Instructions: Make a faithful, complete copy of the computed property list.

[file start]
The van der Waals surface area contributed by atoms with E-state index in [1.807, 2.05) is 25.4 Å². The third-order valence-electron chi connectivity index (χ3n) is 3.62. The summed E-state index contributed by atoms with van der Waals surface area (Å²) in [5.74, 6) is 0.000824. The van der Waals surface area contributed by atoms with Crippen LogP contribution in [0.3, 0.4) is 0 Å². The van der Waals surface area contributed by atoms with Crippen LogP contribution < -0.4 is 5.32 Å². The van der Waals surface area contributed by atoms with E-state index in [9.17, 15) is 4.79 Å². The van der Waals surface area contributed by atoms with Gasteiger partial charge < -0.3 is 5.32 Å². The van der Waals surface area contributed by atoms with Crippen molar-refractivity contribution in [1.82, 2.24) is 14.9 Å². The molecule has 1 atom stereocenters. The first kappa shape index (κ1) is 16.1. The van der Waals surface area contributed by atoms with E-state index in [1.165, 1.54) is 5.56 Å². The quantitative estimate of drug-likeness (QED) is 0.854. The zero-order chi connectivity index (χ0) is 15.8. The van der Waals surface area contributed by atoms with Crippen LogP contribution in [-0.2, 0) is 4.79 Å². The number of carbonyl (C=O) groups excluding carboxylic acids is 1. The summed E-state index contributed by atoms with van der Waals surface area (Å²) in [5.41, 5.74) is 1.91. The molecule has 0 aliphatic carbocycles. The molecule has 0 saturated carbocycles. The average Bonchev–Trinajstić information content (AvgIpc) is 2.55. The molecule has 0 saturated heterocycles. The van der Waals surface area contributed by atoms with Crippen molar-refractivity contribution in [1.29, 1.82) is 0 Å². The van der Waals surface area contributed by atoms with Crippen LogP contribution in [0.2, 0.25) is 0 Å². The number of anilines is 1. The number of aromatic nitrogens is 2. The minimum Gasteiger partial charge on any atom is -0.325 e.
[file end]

The van der Waals surface area contributed by atoms with E-state index in [1.807, 2.05) is 25.4 Å². The third-order valence-electron chi connectivity index (χ3n) is 3.62. The summed E-state index contributed by atoms with van der Waals surface area (Å²) in [5.74, 6) is 0.000824. The van der Waals surface area contributed by atoms with Crippen LogP contribution in [0.3, 0.4) is 0 Å². The van der Waals surface area contributed by atoms with Crippen LogP contribution < -0.4 is 5.32 Å². The van der Waals surface area contributed by atoms with E-state index in [9.17, 15) is 4.79 Å². The van der Waals surface area contributed by atoms with Gasteiger partial charge < -0.3 is 5.32 Å². The van der Waals surface area contributed by atoms with Crippen molar-refractivity contribution in [1.82, 2.24) is 14.9 Å². The molecule has 1 atom stereocenters. The first kappa shape index (κ1) is 16.1. The van der Waals surface area contributed by atoms with E-state index in [1.165, 1.54) is 5.56 Å². The quantitative estimate of drug-likeness (QED) is 0.854. The zero-order chi connectivity index (χ0) is 15.8. The van der Waals surface area contributed by atoms with Crippen LogP contribution in [-0.2, 0) is 4.79 Å². The number of carbonyl (C=O) groups excluding carboxylic acids is 1. The summed E-state index contributed by atoms with van der Waals surface area (Å²) in [5.41, 5.74) is 1.91. The molecule has 0 aliphatic carbocycles. The molecule has 0 saturated carbocycles. The average Bonchev–Trinajstić information content (AvgIpc) is 2.55. The molecule has 0 saturated heterocycles. The van der Waals surface area contributed by atoms with Crippen molar-refractivity contribution in [1.29, 1.82) is 0 Å². The van der Waals surface area contributed by atoms with Crippen LogP contribution in [0.2, 0.25) is 0 Å². The number of anilines is 1. The number of aromatic nitrogens is 2. The minimum Gasteiger partial charge on any atom is -0.325 e.